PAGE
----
Obama has not imitated FDR in his economic stimulus program but Herbert Hoover in letting the masses of U.S. citizens lose their jobs , their homes and teachers for their children. FDR, in contrast, ordered in 1933 Harry Hopkins to have the government hire 4 million people; by January, 1934 Hopkins had hired 4 million people on government programs. According to National Review online FDR reduced unemployment from 33% in 1933 to 7% in 1936 to 3% in 1940 to 0.5 % in 1942. Another economist James K. Galbraith says, “The Roosevelt administration reduced unemployment from 25 per cent in 1933 to 9 per cent in 1936.” The federal government from 1934-1940 was the largest employer in the country.

What did all these people working for the federal government do? James Galbraith said that the workers on federal projects “built or renovated 2,500 hospitals, 45,000 schools, 13,000 parks and playgrounds, 7,800 bridges, 700,000 miles of roads, and a thousand airfields. And it employed 50,000 teachers, rebuilt the country's entire rural school system, and hired 3,000 writers, musicians, sculptors and painters, including Willem de Kooning and Jackson Pollock. Obama is not following FDR but in following Hoover in letting millions go unemployed along with a paltry stimulus with a tiny amount of jobs.

What we need now is a program like FDR’s that will hire 3 million people to do exactly what the WPA and CCC did in the 1930s: build bridges, roads, schools, parks, post offices etc. I’m looking for a demonstration to go to in Los Angeles to voice my opposition to Obama’s paltry stimulus and to ask for a jobs program to hire not 350,000 but 3 million in the next six months. Be like FDR! Hire 3 million people now!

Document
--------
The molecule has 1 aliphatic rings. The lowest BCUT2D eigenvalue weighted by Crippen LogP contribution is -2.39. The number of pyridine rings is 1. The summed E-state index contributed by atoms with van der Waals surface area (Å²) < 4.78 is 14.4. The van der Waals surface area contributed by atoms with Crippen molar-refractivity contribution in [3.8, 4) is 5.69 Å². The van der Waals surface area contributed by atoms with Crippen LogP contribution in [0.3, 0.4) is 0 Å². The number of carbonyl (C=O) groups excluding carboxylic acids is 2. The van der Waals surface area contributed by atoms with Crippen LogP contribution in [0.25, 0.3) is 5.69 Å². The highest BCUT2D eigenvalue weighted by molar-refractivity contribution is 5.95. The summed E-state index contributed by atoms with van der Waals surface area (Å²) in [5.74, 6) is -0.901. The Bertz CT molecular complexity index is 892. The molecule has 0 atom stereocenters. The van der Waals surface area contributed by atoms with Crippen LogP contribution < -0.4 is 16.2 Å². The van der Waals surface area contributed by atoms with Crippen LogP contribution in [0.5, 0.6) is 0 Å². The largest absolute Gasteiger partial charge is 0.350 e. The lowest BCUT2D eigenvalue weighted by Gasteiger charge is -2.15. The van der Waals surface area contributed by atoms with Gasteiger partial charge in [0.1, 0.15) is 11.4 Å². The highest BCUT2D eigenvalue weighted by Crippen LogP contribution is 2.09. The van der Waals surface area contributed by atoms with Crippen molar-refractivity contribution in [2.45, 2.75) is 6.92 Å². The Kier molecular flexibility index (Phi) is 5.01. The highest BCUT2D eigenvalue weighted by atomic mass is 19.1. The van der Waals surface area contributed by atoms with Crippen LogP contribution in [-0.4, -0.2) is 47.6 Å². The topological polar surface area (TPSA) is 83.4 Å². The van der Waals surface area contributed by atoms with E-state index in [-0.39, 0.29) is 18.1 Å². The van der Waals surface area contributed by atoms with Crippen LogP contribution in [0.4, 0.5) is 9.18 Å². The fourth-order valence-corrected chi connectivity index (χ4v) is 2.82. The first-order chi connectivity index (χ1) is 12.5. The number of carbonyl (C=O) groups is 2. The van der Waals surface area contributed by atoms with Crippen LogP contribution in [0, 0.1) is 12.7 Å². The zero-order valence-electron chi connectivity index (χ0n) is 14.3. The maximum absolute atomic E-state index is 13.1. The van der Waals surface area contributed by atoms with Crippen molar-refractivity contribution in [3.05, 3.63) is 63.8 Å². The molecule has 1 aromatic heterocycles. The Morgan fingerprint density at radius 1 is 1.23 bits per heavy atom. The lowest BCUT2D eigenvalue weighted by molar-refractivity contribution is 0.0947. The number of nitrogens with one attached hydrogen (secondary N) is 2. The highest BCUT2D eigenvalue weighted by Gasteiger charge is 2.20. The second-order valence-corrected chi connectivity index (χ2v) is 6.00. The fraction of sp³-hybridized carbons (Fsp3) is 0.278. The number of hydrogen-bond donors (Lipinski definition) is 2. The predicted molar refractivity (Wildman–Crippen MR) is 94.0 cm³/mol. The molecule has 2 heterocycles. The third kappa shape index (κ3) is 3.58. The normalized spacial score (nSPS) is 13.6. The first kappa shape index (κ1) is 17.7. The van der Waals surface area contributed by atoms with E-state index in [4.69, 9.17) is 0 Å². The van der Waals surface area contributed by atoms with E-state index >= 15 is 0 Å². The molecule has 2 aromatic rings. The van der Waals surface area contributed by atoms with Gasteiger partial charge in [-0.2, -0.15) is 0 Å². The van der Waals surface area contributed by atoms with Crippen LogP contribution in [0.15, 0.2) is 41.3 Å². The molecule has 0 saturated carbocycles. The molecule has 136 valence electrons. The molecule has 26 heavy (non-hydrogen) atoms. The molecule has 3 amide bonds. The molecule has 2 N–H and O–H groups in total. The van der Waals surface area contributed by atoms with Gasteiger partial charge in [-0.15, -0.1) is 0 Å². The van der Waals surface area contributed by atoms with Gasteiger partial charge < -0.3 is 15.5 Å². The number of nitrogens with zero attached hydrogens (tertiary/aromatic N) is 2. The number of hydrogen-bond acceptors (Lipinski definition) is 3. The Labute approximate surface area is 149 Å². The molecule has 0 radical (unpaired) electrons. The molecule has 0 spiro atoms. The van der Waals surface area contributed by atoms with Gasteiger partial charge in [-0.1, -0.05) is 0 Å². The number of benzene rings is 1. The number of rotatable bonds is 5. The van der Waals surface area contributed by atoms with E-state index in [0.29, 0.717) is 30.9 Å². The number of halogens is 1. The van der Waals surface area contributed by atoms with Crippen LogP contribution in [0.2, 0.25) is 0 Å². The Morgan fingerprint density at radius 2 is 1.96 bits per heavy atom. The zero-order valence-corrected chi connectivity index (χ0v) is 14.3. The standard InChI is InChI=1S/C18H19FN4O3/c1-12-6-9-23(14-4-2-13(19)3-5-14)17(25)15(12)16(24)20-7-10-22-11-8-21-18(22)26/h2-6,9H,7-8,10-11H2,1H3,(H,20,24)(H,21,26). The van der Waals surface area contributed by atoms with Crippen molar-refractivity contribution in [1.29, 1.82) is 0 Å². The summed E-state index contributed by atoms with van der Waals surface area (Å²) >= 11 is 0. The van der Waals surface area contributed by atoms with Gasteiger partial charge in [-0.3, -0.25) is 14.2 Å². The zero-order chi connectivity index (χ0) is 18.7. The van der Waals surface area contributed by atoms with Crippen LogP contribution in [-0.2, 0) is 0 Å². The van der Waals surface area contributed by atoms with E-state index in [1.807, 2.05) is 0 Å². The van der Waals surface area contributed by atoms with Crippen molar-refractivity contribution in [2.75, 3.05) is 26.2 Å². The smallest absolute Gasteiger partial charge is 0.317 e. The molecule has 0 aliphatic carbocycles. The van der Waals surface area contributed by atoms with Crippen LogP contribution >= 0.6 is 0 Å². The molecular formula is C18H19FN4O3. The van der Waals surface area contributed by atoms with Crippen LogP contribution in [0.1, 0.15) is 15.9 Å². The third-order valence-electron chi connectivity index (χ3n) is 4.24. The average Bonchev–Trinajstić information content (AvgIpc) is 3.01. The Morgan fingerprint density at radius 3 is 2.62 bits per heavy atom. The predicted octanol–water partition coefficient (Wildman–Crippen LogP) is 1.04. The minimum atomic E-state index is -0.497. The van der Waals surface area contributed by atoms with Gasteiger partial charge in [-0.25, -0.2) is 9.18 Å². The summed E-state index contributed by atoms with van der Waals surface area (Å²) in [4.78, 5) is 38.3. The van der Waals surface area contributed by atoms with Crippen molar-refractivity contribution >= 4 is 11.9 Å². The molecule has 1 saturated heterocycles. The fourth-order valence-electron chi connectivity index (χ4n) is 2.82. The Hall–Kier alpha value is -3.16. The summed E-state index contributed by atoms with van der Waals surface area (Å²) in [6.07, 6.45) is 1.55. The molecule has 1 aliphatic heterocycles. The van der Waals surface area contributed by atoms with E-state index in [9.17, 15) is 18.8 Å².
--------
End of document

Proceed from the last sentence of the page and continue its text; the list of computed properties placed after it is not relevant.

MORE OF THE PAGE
Friday, March 20, 2009

Iraq War Started Six Years Ago

I was one of millions who was busy protesting the Iraq War six years ago before it started, so now thinking back all those memories came back. We started the protests in January, 2003, when the federal government rounded up thousands of Muslim men because of alleged violations of immigration rules. Immediately a protest was called at the West Los Angeles federal building the day it rained. The protest was held despite the heavy rain. When I got there hundreds were lined up on Wilshire Building holding up umbrellas, trying to shield each other from the pelting rain. It was an extremely friendly picket line as we all suffered in the rain, all tried to help one another keep dry.

People around Los Angeles neighborhoods were holding Friday evening picket lines, so I joined mine in Silverlake/Los Felix where Hollywood and Sunset Boulevards meet Virgil Avenue. When I got there around six about 50 people stood at the intersection holding up picket signs, and some of the bus drivers saluted as they drove by. I started photographing the anti-war movement that evening. A mother and father brought their two young children--about four and six--gave them picket signs, so all four lined up along Wilshire Boulevard. I returned again to picket the next week.

Then just before the war started millions marched against the Iraq War. Our big march in Los Angeles was through Hollywood, starting at the subway station at Hollywood and Vine. I went with a friend, and by the time we got to Hollywood and Vine we had to wind our way through a big crowd. My friend who spoke Spanish picked up a sign "No mas guerra" no more war. When this huge march of 30,000 started down Hollywood Boulevard it was just amazing as this was the largest march I had even been on and we took over the whole large boulevard for blocks on blocks. The hit of the march was the Butoh dance troup "Corpus delecti" all in white rags and white power who came at the end dancing the corpse or showing in their dance the sufferings of the dyinng in this war we hoped to stop. We believed for a moment with all those millions marching we really could stop the tide of war.